China Consumer

Little Red Book 2.0

Unicorn status for luxury e-commerce platform


Fan Bingbing: KOL on LRB

It is almost impossible to separate the Quotations from Chairman Mao from China’s Cultural Revolution, a period when revolt against bourgeois behaviour was taken to the extreme. Printed in 1964, the slim volume of aphorisms – also dubbed The Book of Red Treasures (or HongBaoShu) because of its red vinyl cover – was the sacred text of the Red Guards, student paramilitaries that took Mao’s personality cult to new depths.

Their theatrical gesture of holding the ‘little red book’ aloft was a feature of the period, and over a billion of the booklets were produced, making it the most printed item ever behind the Bible.

Roughly 50 years later and younger Chinese are falling in love with something called “the little red book” again. But rather than a catalogue of sayings about perpetual revolution, this version, called Xiaohongshu in Mandarin, is a bible for haitao, or cross-border shopping.

Netizens come to Xiaohongshu to exchange tips on buying foreign goods not yet accessible in China. The content on the platform supports a differentiated type of e-commerce that major tech investors are bullish about. Xiaohongshu completed a $300 million fundraising on May 31, also its fifth anniversary, which tripled its valuation to more than $3 billion. Alibaba led the round, with long-term backers Tencent, Zhen Fund, GGV Capital, GSR Ventures and Tiantu Capital all doubling down on the Shanghai-based start-up. New sponsors included Genesis Capital (founded by Tencent’s former head of investment Richard Peng Zhijian) and Adrian Cheng, boss of Hong Kong’s New World Development.

Xiaohongshu started out as a place where users filled out wishlists for fashion and beauty product shopping before their overseas trips. Since then it has morphed into e-commerce by signing deals with foreign brands to sell their goods. Rather than serving as a marketplace, it ships the orders directly to customers from its own warehouses in 29 countries, playing up a ‘unique selling point’ of only sourcing from abroad. The platform charges 15-20% to the brands to sell their products, Technode reports, and there are further fees for running sales campaigns or operating storefronts.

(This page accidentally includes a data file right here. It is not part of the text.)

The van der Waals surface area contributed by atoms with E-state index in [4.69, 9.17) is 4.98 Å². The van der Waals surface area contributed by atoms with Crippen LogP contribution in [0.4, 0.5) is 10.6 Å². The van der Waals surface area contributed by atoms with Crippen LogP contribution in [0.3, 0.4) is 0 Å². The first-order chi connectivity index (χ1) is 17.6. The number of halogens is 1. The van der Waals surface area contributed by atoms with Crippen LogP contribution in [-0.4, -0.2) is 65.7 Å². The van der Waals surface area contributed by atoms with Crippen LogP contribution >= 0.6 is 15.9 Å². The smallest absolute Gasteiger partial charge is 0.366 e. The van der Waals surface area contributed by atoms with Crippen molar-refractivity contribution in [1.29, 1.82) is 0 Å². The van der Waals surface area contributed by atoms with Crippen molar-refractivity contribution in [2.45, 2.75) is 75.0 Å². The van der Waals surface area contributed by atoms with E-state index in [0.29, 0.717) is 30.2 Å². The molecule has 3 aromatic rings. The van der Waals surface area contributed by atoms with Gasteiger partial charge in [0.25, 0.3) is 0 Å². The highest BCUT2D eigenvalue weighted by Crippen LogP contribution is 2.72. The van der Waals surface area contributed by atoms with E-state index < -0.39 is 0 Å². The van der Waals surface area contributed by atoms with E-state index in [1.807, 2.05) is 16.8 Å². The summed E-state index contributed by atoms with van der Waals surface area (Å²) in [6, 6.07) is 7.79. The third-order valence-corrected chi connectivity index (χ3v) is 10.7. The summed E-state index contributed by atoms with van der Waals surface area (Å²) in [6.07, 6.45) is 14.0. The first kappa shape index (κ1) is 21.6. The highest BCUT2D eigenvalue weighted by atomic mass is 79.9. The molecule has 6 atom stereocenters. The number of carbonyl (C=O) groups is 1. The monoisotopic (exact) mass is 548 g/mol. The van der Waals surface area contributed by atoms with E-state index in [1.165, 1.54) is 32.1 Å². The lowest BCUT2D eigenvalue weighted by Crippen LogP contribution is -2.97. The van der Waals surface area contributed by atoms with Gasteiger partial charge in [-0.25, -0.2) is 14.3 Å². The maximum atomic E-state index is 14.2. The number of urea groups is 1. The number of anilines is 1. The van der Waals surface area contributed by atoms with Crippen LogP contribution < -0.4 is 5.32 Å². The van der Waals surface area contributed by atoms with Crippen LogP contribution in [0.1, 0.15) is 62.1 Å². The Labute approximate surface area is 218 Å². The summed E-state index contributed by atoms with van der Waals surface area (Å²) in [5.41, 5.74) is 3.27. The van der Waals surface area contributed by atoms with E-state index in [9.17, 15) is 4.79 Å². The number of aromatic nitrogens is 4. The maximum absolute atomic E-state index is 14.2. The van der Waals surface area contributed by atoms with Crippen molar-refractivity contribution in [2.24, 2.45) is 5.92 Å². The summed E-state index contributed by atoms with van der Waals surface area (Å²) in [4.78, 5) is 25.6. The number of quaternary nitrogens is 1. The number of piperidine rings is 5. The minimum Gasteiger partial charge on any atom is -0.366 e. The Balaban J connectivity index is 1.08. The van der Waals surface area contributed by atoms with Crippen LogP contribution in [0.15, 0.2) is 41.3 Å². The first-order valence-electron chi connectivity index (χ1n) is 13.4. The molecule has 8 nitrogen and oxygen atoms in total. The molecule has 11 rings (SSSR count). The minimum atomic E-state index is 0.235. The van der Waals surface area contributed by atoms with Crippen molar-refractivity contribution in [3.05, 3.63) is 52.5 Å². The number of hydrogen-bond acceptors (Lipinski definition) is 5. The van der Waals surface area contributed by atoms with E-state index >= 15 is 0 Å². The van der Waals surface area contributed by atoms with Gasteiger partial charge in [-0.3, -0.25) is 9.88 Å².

Targeting an initial public offering in two to three years, Xiaohongshu said the fresh funds would be put towards staff hires, machine learning infrastructure and growing its customer base.

A key attraction of Xiaohongshu is the demographic it represents. Monthly active users have tripled from a year ago to 30 million, of which over 80% belong to the generation born after the 1990s. This cohort comprises 16% of China’s population, according to consultancy McKinsey, but it will account for a fifth of consumption growth between now and 2030, more than any other demographic.

Founded by 33 year-olds Qu Fang and Mao Wenchao, Xiaohongshu has found much of its success among urban women who don’t mind spending a little more on premium products. The same demographic is a sweetspot for the user-generated content that underpins a community of customers who are passionate about fashion and shopping. “Sharing is an inherent trait in women. Those who buy things here are vocal opinion leaders, and many choose to promote our platform on a voluntary basis,” Qu told China Daily in an interview last year.

The same group is also susceptible to influencers like the actress Fan Bingbing. She and other key opinion leaders (KOLs) promote products on the platform. Fan began promoting products she liked but has since used the site to push her new Fanbeauty skincare range.

Xiaohongshu is tapping into a phenomenon known as daigou shopping. Meaning “buying on behalf of” the daigou are traders that bring back goods from overseas such as cosmetics, jewellery, handbags and milk powder (see WiC327). Sales through daigou channels were $105 billion in 2017, according to marketing research firm Frost & Sullivan and Azoya, which specialises in bringing international brands into China.

Daigou salespeople – often Chinese students based overseas – can earn excellent incomes from the trade (one UK-based shopper boasted about making up to £46,000 a month, according to the Financial Times).

Designers that lack the scale to set up physical operations in China often see daigou as a cost-effective way to establish brand awareness in the Chinese market.

Xiaohongshu made the same pitch in January when co-founder Qu went to South Korea to convince lesser-known brands to market their goods on the platform, the Korea Joongang Daily reported.

Currently Xiaohongshu and the daigou are co-existing in cross-border commerce. It doesn’t charge them to post on its platform, for instance, because they provide advisory content – normally video – on many of the newest products. In the longer run maybe that relationship will change. As Xiaohongshu grows its customer base, it might put some of the daigou out of business.

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